The mantra I always use to hear was don’t use an EA if you might get sued. Maybe things are different now? Or maybe this was just one of those EAs that looked a lot like an EIS.
- The Project’s proposed treatment methods will retain all existing snags greater than 15 inches in diameter, “unless deemed a safety hazard by the purchaser, or in the case of a need to meet coarse woody debris (CWD) requirements.” Because the Project only removes snags in two limited circumstances, it was reasonable for USFS to conclude that treatment methods will not reduce snag numbers below Forest Plan standards.
- The Project’s Environmental Analysis considered a total of fourteen alternatives, five of which were discussed in detail. The USFS reasonably concluded that not treating 17% of the Project area would thwart the major purposes of the Project.
- USFS properly analyzed the cumulative impacts of the Project. The Council on Environmental Quality (“CEQ”) Handbook does not require USFS to use the owl’s “natal dispersal” distance in its analysis.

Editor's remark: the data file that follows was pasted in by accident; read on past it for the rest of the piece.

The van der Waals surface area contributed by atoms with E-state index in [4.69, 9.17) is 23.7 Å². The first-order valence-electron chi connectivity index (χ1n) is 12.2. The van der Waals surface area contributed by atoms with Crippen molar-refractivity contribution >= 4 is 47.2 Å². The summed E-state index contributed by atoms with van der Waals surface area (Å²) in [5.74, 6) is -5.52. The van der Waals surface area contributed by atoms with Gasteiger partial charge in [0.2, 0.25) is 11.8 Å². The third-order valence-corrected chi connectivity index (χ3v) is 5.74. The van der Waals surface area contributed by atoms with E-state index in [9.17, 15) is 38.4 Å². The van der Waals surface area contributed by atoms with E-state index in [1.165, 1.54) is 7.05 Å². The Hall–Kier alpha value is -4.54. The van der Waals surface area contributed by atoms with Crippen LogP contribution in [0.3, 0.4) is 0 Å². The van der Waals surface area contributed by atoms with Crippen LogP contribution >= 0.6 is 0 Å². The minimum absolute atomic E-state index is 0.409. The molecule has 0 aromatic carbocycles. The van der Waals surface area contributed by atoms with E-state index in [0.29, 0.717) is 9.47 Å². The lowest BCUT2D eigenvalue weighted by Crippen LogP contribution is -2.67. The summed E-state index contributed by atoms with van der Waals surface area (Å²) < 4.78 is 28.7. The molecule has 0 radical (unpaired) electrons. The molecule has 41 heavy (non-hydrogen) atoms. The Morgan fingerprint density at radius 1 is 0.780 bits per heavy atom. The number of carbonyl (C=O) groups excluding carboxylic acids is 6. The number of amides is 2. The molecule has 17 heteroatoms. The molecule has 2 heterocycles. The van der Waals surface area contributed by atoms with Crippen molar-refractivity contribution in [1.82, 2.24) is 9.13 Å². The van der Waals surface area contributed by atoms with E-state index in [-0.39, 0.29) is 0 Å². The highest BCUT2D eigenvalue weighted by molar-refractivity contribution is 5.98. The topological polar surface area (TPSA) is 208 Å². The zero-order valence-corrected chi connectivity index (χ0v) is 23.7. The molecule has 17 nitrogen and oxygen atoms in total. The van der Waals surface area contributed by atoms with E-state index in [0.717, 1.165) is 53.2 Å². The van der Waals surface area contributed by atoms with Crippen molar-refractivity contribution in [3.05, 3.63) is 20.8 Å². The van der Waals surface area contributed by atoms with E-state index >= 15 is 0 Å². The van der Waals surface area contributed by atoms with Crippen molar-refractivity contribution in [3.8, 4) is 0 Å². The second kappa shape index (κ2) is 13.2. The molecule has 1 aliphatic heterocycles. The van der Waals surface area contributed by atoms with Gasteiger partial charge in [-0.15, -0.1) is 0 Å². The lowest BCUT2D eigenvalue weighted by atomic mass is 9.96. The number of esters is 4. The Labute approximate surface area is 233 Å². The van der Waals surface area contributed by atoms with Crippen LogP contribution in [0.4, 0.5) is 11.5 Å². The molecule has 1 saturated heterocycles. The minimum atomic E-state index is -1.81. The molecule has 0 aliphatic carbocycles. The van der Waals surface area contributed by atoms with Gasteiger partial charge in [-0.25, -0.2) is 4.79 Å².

- While the uncertain effect of fires in spotted owl foraging areas may cast doubt on some aspects of the Project, the Project’s anticipated effects as a whole are not highly uncertain and do not trigger the need for an EIS. Also, logging in designated critical habitat will be limited to areas that support lower-quality owl habitat—and no forest treatment will occur in nesting and roosting habitat. “We think USFS has provided a ‘convincing statement of reasons’ to explain why [the Project’s] impacts are insignificant.”
Conservation Congress v. U. S. Forest Service. March 31, 2017.